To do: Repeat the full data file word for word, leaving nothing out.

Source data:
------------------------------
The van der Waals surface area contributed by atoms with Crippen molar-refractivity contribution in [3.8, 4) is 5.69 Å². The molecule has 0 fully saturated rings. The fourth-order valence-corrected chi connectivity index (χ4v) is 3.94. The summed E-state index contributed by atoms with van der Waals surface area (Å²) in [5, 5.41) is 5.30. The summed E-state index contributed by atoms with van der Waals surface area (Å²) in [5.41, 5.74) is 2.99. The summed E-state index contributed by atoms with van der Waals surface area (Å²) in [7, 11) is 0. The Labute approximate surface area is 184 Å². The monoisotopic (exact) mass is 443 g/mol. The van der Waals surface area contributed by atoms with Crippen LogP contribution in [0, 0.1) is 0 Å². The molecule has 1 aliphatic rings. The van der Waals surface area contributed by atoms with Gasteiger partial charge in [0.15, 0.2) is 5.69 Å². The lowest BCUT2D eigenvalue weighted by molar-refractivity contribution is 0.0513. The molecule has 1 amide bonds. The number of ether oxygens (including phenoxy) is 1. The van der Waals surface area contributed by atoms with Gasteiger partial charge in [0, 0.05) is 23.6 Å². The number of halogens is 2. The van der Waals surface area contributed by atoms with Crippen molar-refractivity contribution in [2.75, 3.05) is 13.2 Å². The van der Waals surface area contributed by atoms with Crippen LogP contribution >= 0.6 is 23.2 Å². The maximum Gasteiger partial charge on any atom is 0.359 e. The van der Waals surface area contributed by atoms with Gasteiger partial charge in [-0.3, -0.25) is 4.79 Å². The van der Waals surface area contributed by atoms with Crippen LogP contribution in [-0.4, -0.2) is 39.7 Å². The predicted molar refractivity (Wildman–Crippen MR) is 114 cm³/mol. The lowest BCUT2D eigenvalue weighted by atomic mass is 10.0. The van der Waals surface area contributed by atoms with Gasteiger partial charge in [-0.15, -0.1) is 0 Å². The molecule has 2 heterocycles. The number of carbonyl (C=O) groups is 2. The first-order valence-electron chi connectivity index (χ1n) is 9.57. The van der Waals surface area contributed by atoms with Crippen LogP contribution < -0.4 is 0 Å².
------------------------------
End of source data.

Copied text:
The van der Waals surface area contributed by atoms with Crippen molar-refractivity contribution in [3.8, 4) is 5.69 Å². The molecule has 0 fully saturated rings. The fourth-order valence-corrected chi connectivity index (χ4v) is 3.94. The summed E-state index contributed by atoms with van der Waals surface area (Å²) in [5, 5.41) is 5.30. The summed E-state index contributed by atoms with van der Waals surface area (Å²) in [5.41, 5.74) is 2.99. The summed E-state index contributed by atoms with van der Waals surface area (Å²) in [7, 11) is 0. The Labute approximate surface area is 184 Å². The monoisotopic (exact) mass is 443 g/mol. The van der Waals surface area contributed by atoms with Crippen LogP contribution in [0, 0.1) is 0 Å². The molecule has 1 aliphatic rings. The van der Waals surface area contributed by atoms with Gasteiger partial charge in [0.15, 0.2) is 5.69 Å². The lowest BCUT2D eigenvalue weighted by molar-refractivity contribution is 0.0513. The molecule has 1 amide bonds. The number of ether oxygens (including phenoxy) is 1. The van der Waals surface area contributed by atoms with Gasteiger partial charge in [0, 0.05) is 23.6 Å². The number of halogens is 2. The van der Waals surface area contributed by atoms with Crippen molar-refractivity contribution in [2.75, 3.05) is 13.2 Å². The van der Waals surface area contributed by atoms with Crippen LogP contribution >= 0.6 is 23.2 Å². The maximum Gasteiger partial charge on any atom is 0.359 e. The van der Waals surface area contributed by atoms with Gasteiger partial charge in [-0.3, -0.25) is 4.79 Å². The van der Waals surface area contributed by atoms with Crippen LogP contribution in [-0.4, -0.2) is 39.7 Å². The predicted molar refractivity (Wildman–Crippen MR) is 114 cm³/mol. The lowest BCUT2D eigenvalue weighted by atomic mass is 10.0. The van der Waals surface area contributed by atoms with Gasteiger partial charge in [-0.15, -0.1) is 0 Å². The molecule has 2 heterocycles. The number of carbonyl (C=O) groups is 2. The first-order valence-electron chi connectivity index (χ1n) is 9.57. The van der Waals surface area contributed by atoms with Crippen LogP contribution < -0.4 is 0 Å².